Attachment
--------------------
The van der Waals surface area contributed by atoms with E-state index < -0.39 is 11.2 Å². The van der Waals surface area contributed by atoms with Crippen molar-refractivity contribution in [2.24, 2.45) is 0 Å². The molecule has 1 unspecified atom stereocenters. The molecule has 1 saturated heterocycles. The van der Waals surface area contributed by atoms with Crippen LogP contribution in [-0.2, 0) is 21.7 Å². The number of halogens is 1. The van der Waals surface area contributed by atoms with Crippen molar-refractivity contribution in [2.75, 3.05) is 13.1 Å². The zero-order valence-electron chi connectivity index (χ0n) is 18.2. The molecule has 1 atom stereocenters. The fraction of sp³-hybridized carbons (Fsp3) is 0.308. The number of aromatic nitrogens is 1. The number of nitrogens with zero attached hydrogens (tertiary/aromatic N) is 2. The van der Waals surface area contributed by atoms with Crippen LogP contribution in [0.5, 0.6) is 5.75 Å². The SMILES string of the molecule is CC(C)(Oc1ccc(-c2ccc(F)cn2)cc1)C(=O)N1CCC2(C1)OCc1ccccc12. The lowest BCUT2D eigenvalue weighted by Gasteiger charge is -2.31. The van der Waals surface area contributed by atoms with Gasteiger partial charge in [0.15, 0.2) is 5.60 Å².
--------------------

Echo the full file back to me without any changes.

The van der Waals surface area contributed by atoms with E-state index < -0.39 is 11.2 Å². The van der Waals surface area contributed by atoms with Crippen molar-refractivity contribution in [2.24, 2.45) is 0 Å². The molecule has 1 unspecified atom stereocenters. The molecule has 1 saturated heterocycles. The van der Waals surface area contributed by atoms with Crippen LogP contribution in [-0.2, 0) is 21.7 Å². The number of halogens is 1. The van der Waals surface area contributed by atoms with Crippen molar-refractivity contribution in [2.75, 3.05) is 13.1 Å². The zero-order valence-electron chi connectivity index (χ0n) is 18.2. The molecule has 1 atom stereocenters. The fraction of sp³-hybridized carbons (Fsp3) is 0.308. The number of aromatic nitrogens is 1. The number of nitrogens with zero attached hydrogens (tertiary/aromatic N) is 2. The van der Waals surface area contributed by atoms with Crippen LogP contribution in [0.5, 0.6) is 5.75 Å². The SMILES string of the molecule is CC(C)(Oc1ccc(-c2ccc(F)cn2)cc1)C(=O)N1CCC2(C1)OCc1ccccc12. The lowest BCUT2D eigenvalue weighted by Gasteiger charge is -2.31. The van der Waals surface area contributed by atoms with Gasteiger partial charge in [0.15, 0.2) is 5.60 Å².